SI: Your mind never wanders to what’s going on back home?
BB: I follow the box scores, I get the updates on how they’re doing. [Coach] Trevor Letowski will call once a while to talk hockey. Other than that, it’s fully controlled there. Which is nice. It gives me a peace of mind that we have the right people to run it. It takes the stress away from me.
SI: What’s your earliest memory of [fellow Windsor, Ontario native and Panthers defenseman] Aaron Ekblad?
BB: Oh god. Probably watching him play when he was about 12, 13 years old. He was playing Triple A for the Sun County Panthers back in Windsor. He towered over all the kids. He was huge for his age, controlled the whole game, had the puck the entire time. Just the poise he had at that age, you could tell there was something special there. Then I got to know him better as he got into 13s, 14s. My son and him became friends, started hanging out. I’ve seen Aaron quite a bit hanging around the house as a kid.
SI: How is he as a sleepover guest?
BB: Just like all the rest of my kids. A mess. Sloppy. [laughs]
SI: He’s referred to you as an uncle figure. What kind of dynamic does that create? Is it weird now?
BB: He’s like any other kid, regardless of how much money he makes, how much fanfare there’s been around him being a first overall pick. He’s like anyone else. Look at Brent Burns in San Jose. They need a shoulder to lean on sometimes, they need confidence and structure. It’s no different with me and Aaron. He knows it’s business around the rink and it’s been like that since day one. I told him I’d be completely honest and transparent with him, and treat him no different than anyone else on the team. Obviously he respects that as well.
SI: Since you mentioned Brent, do you have any good Burns or Joe Thornton stories?
BB: Too many. Burnsie was great. He made every day going to the rink a lot of fun. He’s high on life. That’s him. High on life. Completely the nicest guy you’ll ever meet. Pavelski, Thornton, they’re like a bunch of kids still. They love the game. They love hanging out at the rink. That’s why they’re so good. That’s what makes that group so special. They love hanging out with each other, love coming to the rink. It’s not really a job for them, to be honest. It was a pleasure being around a group like that.
SI: That was your first time reaching the Stanley Cup Final, with San Jose two seasons ago. What did you learn from a run like that?
BB: A lot of things have to go right. Health is number one. Two is travel. We were talking about that the other day. Our series with L.A. was a heavy series. Then we’re flying across the country to St. Louis, flying to Nashville across the country, then our last series against Pittsburgh. I think we got a little worn down. Not to take anything away from Pittsburgh. They were the better team. They deserved to win. But we were worn down.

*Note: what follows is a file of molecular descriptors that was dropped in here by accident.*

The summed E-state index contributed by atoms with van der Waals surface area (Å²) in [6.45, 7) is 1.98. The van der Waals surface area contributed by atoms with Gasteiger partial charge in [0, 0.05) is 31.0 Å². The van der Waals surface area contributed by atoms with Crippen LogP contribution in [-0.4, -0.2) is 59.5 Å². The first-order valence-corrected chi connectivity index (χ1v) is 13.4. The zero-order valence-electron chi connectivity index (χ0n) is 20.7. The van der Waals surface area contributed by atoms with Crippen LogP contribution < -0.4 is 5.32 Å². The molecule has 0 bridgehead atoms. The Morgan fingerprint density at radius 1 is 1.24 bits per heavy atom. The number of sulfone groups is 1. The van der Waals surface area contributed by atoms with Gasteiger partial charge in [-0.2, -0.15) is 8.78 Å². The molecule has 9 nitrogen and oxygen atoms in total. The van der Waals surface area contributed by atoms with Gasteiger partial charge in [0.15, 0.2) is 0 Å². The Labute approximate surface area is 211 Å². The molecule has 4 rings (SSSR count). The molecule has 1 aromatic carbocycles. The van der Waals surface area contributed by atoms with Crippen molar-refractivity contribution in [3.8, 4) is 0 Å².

From a coaching standpoint, you learn to try to conserve some energy during the season for that long run, try not to overplay guys and give them the proper rest, because if you’re fortunate enough to be in that situation, May and June are so draining. You’ve got to have some gas in the tank.
SI: Do you remember your first NHL fight?
BB: It was in Boston. It was Dean Chynoweth. I was the third man in and got tossed in my first NHL game. I thought Brian Holzinger was going to have to fight, so I stepped in. First fight, first game.
SI: How did the nickname Boogeyman strike you? Did you like it?
BB: It was more of a fun thing. I think it was two games later I got into a fight with Reid Simpson and it was a long fight. Rick Jeanneret, when he was still in Buffalo doing play-by-play, said, ‘Ladies and gentlemen, put your kids to bed, the Boogeyman is out.’ In a joking way, but it stuck. I thought it was fun. It was cool. I’ve been called Boogeyman my whole life.
SI: What do you remember about the inaugural season in Nashville in ‘98-99? What are the players in Las Vegas experiencing now? What will stick with them from year one?
BB: It’s one of my most fun times in hockey. To be an original Predator, that’s something that’s still true to my heart. We got to be the pioneers down there when it wasn’t a hockey market. I remember doing a ton of things away from the rink to promote the game in the South, and those are some of the best times I’ve had. Meeting the country stars, bringing it all together, educating the fans, those are the things I remember. I remember the milestones—the first win, the first of everything. When I go back there, I still get a pretty good feeling that we were the guys who brought hockey to town and started it.
Same thing in Vegas. I think a lot of these guys, 20 years from now, when that’s a thriving hockey market, they’re going to look back and feel pretty cool that they were the original guys who got the business of hockey started. That’s what I took away from my experience anyway.
BB: In my mind, from what I’ve seen so far, he’s one of the better 200-foot player I’ve ever seen play. He’s gifted offensively, but he cares so much about his own end. He cares about winning face-offs, a lot of the little things.
SI: Last one. Have you checked out Roberto Luongo’s Twitter feed?
BB: Once in awhile. I don’t have social media, but some people have told me and showed me some things. I think it’s hilarious. He’s definitely one of the most unique guys when it comes to that. It’s great that he has fun with it. He’s got a great personality.